Karl here with a review of Vobot sent By Cafago. I had to Google it when I was asked to review it. Turned out it was an Echo type device with a pixel display and a battery. It started as an Indiegogo campaign. I had been wanting to try to do some sort of voice control with my home automation so I agreed to review it.

Vobot Clock C1 Specifications

These are pulled from Vobot’s website. No power supply is included but a long USB cable is.

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Vobot Setup

I let my wife do the initial setup as I figured that she would use it the most. She followed the instructions, and it seemed straightforward from what she told me. She said she had to reboot it once during a step but it continued the setup with no problems. She tied to our Amazon Prime account, and she quickly was playing some music. During research, I did find out that it was not an always listening device.

Firmware Update

I logged into myvobot.com today to see if anything had changed, and there was an update. It suggested that I rebooted the device so I did before updating. Without logging in I wouldn’t have known there was an update. Maybe I missed something but I don’t remember seeing or hearing some sort of notification. I received a verbal notification that it could take up to 10 minutes, but only took a few minutes. The thing is I have no idea what has changed or improved. There is no changelog.

Vobot Display

Display settings allow you to set Brightness, and the time to display Time, Date, Day of Week, Battery Status, and Date + Time.

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That’s what the time display looks like.

After pressing the mic button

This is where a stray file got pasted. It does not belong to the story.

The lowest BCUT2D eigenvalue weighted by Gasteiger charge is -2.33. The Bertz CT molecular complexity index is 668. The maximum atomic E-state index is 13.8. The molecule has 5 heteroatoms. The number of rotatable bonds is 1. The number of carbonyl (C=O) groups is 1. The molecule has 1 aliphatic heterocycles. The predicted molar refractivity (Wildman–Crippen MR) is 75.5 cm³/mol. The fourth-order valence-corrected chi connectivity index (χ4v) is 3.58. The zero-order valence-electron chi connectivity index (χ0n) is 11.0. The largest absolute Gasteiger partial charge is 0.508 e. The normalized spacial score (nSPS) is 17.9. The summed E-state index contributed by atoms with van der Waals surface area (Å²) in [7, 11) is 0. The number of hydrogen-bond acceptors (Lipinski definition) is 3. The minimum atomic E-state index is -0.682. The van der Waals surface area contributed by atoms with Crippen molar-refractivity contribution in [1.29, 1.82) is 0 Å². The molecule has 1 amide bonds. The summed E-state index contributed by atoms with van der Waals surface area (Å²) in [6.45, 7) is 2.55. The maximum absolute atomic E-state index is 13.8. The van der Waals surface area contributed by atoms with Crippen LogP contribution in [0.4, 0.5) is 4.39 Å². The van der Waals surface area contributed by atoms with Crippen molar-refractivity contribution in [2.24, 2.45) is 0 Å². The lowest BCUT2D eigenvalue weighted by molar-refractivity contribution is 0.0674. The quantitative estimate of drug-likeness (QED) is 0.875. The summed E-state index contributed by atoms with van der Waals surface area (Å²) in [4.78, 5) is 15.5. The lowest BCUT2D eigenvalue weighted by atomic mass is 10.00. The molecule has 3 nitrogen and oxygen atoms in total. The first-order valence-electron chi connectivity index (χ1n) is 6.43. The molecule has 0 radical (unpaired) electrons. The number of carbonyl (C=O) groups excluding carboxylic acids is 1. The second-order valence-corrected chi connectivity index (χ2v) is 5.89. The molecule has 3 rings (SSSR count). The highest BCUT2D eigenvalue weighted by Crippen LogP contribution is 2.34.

Get this at times and the eyes blink

Date and time

Hard to catch this one..Starting to play music

Unplugging power and of course get different one when plugging in

Loading music stream

Teardown

I wanted to do a teardown when I first received the speaker, but I was afraid to break it. Now here at the end, I finally put some force behind it and finally got it apart. Only a few minor scratches and it seems to be fine. The teardown reveals that it is running on a Mediatek MT7688AN, and confirms battery’s capacity. 512MB NANYA storage NT5TU32M16FG-AC completes the list of the main chips. Maybe some enterprising soul will hack this and bring some imaginative new usage.

One big issue

Everything that I tried worked the way I expected for the most part . Home assistant can emulate a Hue bridge, but after reading in the forums, it only works with an Amazon Echo or Google Home speaker. Bummer, that is not the real issue I wanted to bring up. I really wish that it had an always listening microphone. You have to press the button to put it in listening mode. I understand that it has a battery, and would drain the battery but why not have it always listening when plugged in and use the button when roaming about.